I thought I’d try and write to you about an average day as a flight attendant. I write so often about specific events or when things go awry, I thought it be nice to outline how things usually happen. Today I’ll describe for you an average (fictional) turn around flight.
My airline has a lot of flights from many Canadian cities. There are no crew based in most of these cities. Instead the airline flies employees from nearby bases to work these flights. Yesterday afternoon I deadheaded into Winnipeg on another airline. The crew was very nice to me, as they usually are.
It’s 03:30 and I’m just getting up to start my day. I originally set my alarm for 03:00, but I’ve hit snooze about 3 times now. The flight I’m operating leaves at 06:00, as a crew we need to check into the airport at 04:30. Our hotel in Winnipeg isn’t too far from the airport, but since we need to do a pre-flight briefing we’ve agreed to meet in the lobby at 04:10. Luckily my uniform ironed and ready to go, so getting ready doesn’t take too long.
I make a habit of getting to the briefings early, so by 04:00 I’m in the lobby. One of the other crew members is already there. I say hi and we make small talk about the hotel and what we did in YWG yesterday afternoon before going to bed. Before I know it the whole crew is there and we begin briefing. The briefing begins with a variety safety, security, and first aid knowledge verification questions. We have to be able to prove that we know our stuff before we’re allowed to operate the flight. It’s usually about 3 questions each. When I first started, this was the most nerve wracking part of my day. Since then of course it’s become routine.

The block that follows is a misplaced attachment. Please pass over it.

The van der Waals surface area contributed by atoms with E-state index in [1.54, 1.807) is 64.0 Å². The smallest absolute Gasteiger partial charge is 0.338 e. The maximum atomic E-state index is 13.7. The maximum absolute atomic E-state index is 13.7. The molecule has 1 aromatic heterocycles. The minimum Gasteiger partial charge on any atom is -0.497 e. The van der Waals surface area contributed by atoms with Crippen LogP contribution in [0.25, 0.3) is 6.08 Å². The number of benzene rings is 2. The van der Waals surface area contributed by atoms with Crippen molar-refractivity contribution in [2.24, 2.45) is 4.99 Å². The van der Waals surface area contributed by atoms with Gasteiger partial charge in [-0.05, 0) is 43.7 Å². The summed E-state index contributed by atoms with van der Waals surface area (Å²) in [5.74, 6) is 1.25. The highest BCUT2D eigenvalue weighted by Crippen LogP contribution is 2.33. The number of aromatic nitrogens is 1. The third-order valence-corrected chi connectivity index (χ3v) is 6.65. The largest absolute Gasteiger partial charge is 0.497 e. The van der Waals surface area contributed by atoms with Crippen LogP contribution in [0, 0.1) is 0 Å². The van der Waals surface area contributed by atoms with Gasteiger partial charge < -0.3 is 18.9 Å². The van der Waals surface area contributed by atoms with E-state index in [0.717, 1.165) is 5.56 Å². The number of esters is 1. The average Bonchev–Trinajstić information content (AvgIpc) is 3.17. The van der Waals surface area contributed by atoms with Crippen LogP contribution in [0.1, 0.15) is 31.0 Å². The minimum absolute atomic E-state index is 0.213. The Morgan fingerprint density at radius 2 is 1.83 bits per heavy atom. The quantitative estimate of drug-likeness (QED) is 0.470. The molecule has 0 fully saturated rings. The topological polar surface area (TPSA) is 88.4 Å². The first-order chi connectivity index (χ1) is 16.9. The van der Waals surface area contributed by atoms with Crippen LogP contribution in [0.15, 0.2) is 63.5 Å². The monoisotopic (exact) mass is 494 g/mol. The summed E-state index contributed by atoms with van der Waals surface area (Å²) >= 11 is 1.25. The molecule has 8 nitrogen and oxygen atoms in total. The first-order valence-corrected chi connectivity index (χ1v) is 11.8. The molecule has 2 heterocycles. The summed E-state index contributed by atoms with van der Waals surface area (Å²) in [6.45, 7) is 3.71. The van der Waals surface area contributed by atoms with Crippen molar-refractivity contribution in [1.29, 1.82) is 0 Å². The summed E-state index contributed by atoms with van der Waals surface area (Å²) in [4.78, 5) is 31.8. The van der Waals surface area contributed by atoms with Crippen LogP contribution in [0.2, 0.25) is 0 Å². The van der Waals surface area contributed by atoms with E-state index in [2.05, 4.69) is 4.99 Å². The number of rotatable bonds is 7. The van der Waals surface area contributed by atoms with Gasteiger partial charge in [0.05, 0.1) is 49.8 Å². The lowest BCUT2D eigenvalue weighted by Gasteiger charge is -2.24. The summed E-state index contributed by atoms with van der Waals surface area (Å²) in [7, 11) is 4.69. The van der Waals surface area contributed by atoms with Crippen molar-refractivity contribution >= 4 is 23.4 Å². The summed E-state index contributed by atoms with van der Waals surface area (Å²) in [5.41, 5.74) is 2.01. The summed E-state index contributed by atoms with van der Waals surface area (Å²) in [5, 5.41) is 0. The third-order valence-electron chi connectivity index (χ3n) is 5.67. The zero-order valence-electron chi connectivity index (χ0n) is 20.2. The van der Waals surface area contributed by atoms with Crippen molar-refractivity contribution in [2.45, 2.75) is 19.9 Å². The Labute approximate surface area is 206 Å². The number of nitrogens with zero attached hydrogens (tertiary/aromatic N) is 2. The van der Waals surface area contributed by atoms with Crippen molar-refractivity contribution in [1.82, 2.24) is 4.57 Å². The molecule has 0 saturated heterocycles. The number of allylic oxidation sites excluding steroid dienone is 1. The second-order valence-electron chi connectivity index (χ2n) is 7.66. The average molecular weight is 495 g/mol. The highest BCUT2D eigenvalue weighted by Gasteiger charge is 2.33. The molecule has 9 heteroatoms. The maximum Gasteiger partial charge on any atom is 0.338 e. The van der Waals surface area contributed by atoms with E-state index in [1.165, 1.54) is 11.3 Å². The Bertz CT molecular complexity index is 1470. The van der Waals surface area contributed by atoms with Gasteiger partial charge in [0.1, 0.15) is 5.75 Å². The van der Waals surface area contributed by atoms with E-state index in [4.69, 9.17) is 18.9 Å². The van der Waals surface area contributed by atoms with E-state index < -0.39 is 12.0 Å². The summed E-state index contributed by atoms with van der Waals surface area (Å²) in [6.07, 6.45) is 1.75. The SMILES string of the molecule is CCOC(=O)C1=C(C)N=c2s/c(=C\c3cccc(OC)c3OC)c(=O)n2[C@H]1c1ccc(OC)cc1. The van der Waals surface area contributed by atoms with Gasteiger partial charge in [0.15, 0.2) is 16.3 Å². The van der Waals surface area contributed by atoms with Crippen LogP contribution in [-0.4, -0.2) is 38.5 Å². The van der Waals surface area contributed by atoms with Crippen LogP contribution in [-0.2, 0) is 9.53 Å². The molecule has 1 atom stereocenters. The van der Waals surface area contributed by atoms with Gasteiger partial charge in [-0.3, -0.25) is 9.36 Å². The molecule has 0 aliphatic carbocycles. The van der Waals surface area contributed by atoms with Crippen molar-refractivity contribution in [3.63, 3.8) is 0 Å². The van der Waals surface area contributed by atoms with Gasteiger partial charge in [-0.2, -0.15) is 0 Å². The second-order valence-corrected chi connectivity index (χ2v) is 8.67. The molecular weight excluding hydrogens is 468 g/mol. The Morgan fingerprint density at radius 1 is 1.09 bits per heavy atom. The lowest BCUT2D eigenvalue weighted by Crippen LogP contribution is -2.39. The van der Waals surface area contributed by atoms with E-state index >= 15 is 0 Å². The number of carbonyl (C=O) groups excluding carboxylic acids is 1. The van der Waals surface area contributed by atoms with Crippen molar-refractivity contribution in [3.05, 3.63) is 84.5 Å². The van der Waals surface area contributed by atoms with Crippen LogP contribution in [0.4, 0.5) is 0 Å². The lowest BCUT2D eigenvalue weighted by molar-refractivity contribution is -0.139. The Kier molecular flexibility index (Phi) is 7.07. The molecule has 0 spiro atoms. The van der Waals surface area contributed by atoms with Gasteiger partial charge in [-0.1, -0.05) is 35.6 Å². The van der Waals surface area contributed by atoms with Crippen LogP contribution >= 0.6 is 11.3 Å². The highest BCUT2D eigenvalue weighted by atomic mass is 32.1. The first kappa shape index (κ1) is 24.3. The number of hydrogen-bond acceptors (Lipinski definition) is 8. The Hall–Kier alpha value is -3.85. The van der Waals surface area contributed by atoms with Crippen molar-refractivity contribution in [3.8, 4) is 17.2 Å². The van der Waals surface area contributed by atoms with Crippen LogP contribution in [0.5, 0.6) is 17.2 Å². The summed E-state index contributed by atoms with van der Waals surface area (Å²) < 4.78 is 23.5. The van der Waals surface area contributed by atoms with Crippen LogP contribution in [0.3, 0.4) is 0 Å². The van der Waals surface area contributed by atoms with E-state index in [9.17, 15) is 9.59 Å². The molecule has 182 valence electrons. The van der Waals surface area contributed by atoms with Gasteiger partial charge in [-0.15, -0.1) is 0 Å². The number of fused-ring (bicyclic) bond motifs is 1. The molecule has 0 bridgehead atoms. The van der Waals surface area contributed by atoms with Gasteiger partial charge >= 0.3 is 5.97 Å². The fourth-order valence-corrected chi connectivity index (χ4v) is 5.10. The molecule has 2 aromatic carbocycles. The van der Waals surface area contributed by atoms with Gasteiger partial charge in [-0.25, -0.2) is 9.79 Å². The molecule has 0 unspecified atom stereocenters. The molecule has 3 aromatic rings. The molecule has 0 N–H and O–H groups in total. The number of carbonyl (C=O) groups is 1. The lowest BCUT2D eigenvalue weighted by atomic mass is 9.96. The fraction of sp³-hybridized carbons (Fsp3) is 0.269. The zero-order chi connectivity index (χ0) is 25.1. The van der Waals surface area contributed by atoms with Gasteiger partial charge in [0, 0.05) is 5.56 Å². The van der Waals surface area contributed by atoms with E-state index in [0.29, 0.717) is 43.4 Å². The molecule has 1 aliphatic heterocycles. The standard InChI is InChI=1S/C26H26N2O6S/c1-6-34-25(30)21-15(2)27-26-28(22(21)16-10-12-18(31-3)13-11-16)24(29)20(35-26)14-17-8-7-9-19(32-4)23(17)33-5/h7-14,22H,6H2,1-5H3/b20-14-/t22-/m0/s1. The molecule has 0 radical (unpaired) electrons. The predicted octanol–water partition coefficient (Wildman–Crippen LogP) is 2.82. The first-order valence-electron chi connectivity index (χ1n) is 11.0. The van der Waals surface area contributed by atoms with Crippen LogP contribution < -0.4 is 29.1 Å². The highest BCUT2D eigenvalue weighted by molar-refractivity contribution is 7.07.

After the questions we’re given our positions for the day. I’ll be working an aisle position and will be in charge of the other wing exits. I like this position because it means I get to interact with passengers and control the entertainment system. I’m a bit of a tech geek so I enjoy pressing the buttons. We’re also told about the details of the day’s flight including flight time, if there are any special meals to be loaded on, if there are any passengers that need any special care, and if/when to expect turbulence. On today’s flight we’re looking at some light turbulence after take off, and there is also an infant onboard.
Finally our shuttle arrives and we’re whisked away to the airport. It’s cold outside. -25°C. When the shuttle gets to the airport we grab our bags as quickly as possible and make a B-line to the airport doors. From there we make our way to the crew bypass. I don’t like by-passing in YWG. At this airport we have to scan our security passes to enter a special little room. Once locked in the room, you have to scan your card again, and then scan your finger print or iris. Once accepted, a door on the other side unlocks and you can go through. The problem is that half the time it rejects the scans. Sometimes it even kicks you out before you walk up to the scanner! For me that’s what usually happens. It often takes me up to 3 tries just to enter the room and walk up to the scanner.